In the late 1990’s, my daughter was poisoned in an unpasteurized apple juice outbreak. We were told by the FDA and CDC they wouldn’t release the names of other survivors because we were all covered by HIPAA. Though I spent five years engaged in consumer advocacy on behalf of victims of foodborne illness, I never met another victim of that outbreak. Similarly, in early 2017 when the brave women of USA Women’s Gymnastics came forward, and the multiple survivors of Bill Cosby participated in a second trial, it was clear to me that isolation played an important role in deterring justice for those experiencing sexual misconduct. I’m With Them is organization- and industry-independent. We break through that isolation and facilitate increased substantiation of claims. As our dataset increases over time, we may be able to better understand the prevalence of serial perpetrators, patterns of their behaviors, and the proportion of impact they have, which will help organizations prevent sexual misconduct in the first place.

What's next for the Business in the near future?

Many organizations have reporting systems that repel reporters. We are focused on ensuring that large organizations make their reporting systems accessible, warm and welcoming to both employees and affiliates.

Ideal experience for a customer/client?

A victim or survivor of sexual misconduct will use our website and learn they are not alone. When they are able to meet others affected by the same perpetrator, they have the potential to provide one another with affirmation and support. Likewise, they can pool skills and resources in their approach to obtaining justice. For example, one might have access to financial resources, another might have a trusted attorney, and still another might be strong in social media. Together, they may be able to prove a pattern of behavior to authorities that was harder to prove in only one case. They can choose the reporting mechanism that works best for their situations. We are hopeful that they can stop the perpetrator from striking again.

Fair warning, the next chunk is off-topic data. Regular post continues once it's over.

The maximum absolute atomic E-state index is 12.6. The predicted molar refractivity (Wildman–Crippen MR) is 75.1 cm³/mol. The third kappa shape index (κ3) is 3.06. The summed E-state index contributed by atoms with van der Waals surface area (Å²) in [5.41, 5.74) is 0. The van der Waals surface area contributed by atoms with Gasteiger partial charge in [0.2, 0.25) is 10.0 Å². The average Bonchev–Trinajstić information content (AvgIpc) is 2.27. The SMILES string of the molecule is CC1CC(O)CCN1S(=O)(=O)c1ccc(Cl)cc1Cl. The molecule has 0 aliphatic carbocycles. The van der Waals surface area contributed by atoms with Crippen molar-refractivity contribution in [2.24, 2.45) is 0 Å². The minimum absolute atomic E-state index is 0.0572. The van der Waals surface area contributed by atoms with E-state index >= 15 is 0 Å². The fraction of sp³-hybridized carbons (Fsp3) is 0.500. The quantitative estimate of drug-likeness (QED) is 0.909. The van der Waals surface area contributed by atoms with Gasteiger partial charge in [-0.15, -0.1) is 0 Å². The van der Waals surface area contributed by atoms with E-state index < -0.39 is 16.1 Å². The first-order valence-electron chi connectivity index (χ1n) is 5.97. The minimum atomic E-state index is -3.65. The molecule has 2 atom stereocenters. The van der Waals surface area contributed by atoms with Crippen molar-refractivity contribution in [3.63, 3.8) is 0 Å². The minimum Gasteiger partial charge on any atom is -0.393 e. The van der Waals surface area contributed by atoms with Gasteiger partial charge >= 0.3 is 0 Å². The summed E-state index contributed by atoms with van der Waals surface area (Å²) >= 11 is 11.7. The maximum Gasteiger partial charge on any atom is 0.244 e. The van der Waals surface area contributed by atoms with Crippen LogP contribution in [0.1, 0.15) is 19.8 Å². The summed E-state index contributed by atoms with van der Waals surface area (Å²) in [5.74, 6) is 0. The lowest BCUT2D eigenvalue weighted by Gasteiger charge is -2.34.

How do you motivate others?

I am fortunate to work with millennials who are passionate about the cause and want to learn and try new skills. They are self-motivated, and a pleasure to collaborate with. With those in positions of power, I seek a shared perspective about inequity. I’m usually the data expert on the topic at hand and try to ensure they have the data I have, which helps to build common ground. Sometimes, it’s a matter of helping people understand that both sides can make gains.

Career advice to those in your industry?

Nonprofits are hard because traditional funding models require tirelessly and repeatedly seeking donations. Likewise, nonprofits rarely consider how to differentiate themselves, and so unnecessary competition is constantly nipping at your heels. If you’re passionate about working in the field, look to organizations that leverage less-standard forms of funding that are building new models of financial sustainability.

What do I do best?

Synthesize big challenges and then focus on very specific opportunities.

What are my aspirations?

Build I’m With Them to serve tens of thousands of users. Catalyze a shift in societal attitudes, values, and ethics that renders sexual misconduct intolerable in U.S. organizations.

My Biggest Success?

Three kids who can relate to people who are different than them, who are passionate about their interests, and who are contributing to making the world a better place.